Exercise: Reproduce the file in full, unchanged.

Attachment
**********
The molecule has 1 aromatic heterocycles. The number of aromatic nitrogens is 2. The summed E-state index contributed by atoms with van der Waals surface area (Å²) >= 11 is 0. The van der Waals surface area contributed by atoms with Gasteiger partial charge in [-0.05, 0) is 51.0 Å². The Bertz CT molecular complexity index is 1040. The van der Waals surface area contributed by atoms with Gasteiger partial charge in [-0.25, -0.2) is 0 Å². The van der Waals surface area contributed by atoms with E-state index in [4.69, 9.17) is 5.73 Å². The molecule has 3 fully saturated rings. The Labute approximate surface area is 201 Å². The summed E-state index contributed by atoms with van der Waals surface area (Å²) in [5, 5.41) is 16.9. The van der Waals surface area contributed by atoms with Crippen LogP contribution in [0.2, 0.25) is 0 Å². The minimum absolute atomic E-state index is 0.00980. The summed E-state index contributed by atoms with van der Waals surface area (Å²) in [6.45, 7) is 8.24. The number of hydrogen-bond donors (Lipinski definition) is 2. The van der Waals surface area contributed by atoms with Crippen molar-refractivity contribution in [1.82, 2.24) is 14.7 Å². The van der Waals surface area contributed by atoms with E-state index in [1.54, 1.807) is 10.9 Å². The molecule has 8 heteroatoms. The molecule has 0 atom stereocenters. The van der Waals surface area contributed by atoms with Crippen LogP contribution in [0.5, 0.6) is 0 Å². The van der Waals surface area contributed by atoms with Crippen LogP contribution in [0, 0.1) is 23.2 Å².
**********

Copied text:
The molecule has 1 aromatic heterocycles. The number of aromatic nitrogens is 2. The summed E-state index contributed by atoms with van der Waals surface area (Å²) >= 11 is 0. The van der Waals surface area contributed by atoms with Gasteiger partial charge in [-0.05, 0) is 51.0 Å². The Bertz CT molecular complexity index is 1040. The van der Waals surface area contributed by atoms with Gasteiger partial charge in [-0.25, -0.2) is 0 Å². The van der Waals surface area contributed by atoms with E-state index in [4.69, 9.17) is 5.73 Å². The molecule has 3 fully saturated rings. The Labute approximate surface area is 201 Å². The summed E-state index contributed by atoms with van der Waals surface area (Å²) in [5, 5.41) is 16.9. The van der Waals surface area contributed by atoms with Crippen LogP contribution in [0.2, 0.25) is 0 Å². The minimum absolute atomic E-state index is 0.00980. The summed E-state index contributed by atoms with van der Waals surface area (Å²) in [6.45, 7) is 8.24. The number of hydrogen-bond donors (Lipinski definition) is 2. The van der Waals surface area contributed by atoms with Crippen molar-refractivity contribution in [1.82, 2.24) is 14.7 Å². The van der Waals surface area contributed by atoms with E-state index in [1.54, 1.807) is 10.9 Å². The molecule has 8 heteroatoms. The molecule has 0 atom stereocenters. The van der Waals surface area contributed by atoms with Crippen LogP contribution in [0.5, 0.6) is 0 Å². The van der Waals surface area contributed by atoms with Crippen LogP contribution in [0, 0.1) is 23.2 Å².